Invasive Species Compendium

Detailed coverage of invasive species threatening livelihoods and the environment worldwide

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Integrated management of rhizome rot of small cardamom using Trichoderma sp.

Abstract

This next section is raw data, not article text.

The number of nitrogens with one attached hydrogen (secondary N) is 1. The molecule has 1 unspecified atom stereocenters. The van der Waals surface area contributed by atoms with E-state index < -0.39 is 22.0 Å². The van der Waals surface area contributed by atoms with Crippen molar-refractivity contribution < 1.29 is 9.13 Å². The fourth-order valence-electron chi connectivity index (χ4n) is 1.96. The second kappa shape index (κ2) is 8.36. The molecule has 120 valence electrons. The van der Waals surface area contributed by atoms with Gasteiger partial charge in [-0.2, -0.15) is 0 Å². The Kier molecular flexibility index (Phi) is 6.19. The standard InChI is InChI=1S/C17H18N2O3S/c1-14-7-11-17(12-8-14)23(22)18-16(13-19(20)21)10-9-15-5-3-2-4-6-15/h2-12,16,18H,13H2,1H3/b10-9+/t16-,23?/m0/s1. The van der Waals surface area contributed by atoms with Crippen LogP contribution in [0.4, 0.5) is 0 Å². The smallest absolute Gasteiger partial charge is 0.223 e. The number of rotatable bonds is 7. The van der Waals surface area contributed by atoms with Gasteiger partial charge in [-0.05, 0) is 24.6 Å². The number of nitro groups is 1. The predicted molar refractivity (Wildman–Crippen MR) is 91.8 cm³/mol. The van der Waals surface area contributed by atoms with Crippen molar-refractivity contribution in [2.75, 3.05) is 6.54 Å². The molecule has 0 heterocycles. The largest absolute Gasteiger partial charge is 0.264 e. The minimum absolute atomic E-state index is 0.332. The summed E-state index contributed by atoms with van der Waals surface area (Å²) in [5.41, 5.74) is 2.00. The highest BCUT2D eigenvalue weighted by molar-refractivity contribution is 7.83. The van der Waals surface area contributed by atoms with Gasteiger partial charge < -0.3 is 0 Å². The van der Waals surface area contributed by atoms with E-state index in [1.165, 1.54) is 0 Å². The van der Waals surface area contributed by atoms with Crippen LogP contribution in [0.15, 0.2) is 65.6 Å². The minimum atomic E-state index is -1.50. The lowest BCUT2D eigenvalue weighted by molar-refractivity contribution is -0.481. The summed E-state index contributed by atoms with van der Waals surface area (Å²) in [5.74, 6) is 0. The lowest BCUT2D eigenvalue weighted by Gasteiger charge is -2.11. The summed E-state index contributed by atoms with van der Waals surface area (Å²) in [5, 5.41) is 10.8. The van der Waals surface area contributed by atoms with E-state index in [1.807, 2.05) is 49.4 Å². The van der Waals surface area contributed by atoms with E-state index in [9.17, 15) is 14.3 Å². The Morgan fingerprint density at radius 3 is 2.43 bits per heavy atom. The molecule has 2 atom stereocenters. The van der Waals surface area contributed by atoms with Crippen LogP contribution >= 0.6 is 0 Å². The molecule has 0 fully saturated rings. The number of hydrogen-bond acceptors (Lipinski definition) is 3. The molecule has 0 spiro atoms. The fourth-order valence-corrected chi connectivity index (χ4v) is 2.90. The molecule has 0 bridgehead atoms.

Rhizome rot caused by Pythium vexans, Rhizoctonia solani and Fusarium oxysporum is a major disease of small cardamom (Elettaria cardamomum Maton) in India, causing about 30 percent crop loss. A field trial for the integrated management of rhizome rot disease was conducted in disease prone field at Indian Cardamom Research Institute's Regional Research Station, Thadiyankudisai, Tamil Nadu for two consecutive years during 2000-2001 and 2001-2002. There were five treatments laid out in completely randomized block design with five replications following standard agronomical practices. The treatments include (i) Copper oxychloride 0.2% (Soil drenching) (ii) Akomin 0.3% (foliar spray) (iii) Trichoderma harzianum multiplied in coffee husk media @ 1 kg/plant (basal application) (iv) Akomin 0.3%+Trichoderma and (v) control without any treatments. Two rounds of treatments were given during September and November months. Observations were taken on disease incidence and the population levels of Trichoderma were recorded for two years and the results were analysed statistically. The results indicated that Trichoderma harzianum either alone or in combination with Akomin promises to be an effective antagonist to manage the rhizome rot disease of cardamom in the field. The population of Trichoderma antagonist was found to increase by the end of the second year.